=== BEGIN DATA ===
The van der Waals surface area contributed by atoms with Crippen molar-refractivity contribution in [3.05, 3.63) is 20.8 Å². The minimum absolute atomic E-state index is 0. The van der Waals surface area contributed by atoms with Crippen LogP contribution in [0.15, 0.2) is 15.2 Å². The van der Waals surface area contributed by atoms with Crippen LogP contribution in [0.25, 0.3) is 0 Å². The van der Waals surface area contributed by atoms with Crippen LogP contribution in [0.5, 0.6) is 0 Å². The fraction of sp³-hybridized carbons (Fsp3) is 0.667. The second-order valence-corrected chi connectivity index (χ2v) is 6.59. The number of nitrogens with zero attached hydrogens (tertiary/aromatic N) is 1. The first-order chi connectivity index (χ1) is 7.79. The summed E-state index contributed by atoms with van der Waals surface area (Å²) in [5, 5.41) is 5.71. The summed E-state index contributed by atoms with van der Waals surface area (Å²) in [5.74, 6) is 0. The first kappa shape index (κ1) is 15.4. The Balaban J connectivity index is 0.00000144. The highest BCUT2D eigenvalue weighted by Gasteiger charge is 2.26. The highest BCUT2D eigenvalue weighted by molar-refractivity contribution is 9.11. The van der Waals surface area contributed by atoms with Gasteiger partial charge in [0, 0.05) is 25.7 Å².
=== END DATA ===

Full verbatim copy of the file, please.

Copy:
The van der Waals surface area contributed by atoms with Crippen molar-refractivity contribution in [3.05, 3.63) is 20.8 Å². The minimum absolute atomic E-state index is 0. The van der Waals surface area contributed by atoms with Crippen LogP contribution in [0.15, 0.2) is 15.2 Å². The van der Waals surface area contributed by atoms with Crippen LogP contribution in [0.25, 0.3) is 0 Å². The van der Waals surface area contributed by atoms with Crippen LogP contribution in [0.5, 0.6) is 0 Å². The fraction of sp³-hybridized carbons (Fsp3) is 0.667. The second-order valence-corrected chi connectivity index (χ2v) is 6.59. The number of nitrogens with zero attached hydrogens (tertiary/aromatic N) is 1. The first-order chi connectivity index (χ1) is 7.79. The summed E-state index contributed by atoms with van der Waals surface area (Å²) in [5, 5.41) is 5.71. The summed E-state index contributed by atoms with van der Waals surface area (Å²) in [5.74, 6) is 0. The first kappa shape index (κ1) is 15.4. The Balaban J connectivity index is 0.00000144. The highest BCUT2D eigenvalue weighted by Gasteiger charge is 2.26. The highest BCUT2D eigenvalue weighted by molar-refractivity contribution is 9.11. The van der Waals surface area contributed by atoms with Gasteiger partial charge in [0, 0.05) is 25.7 Å².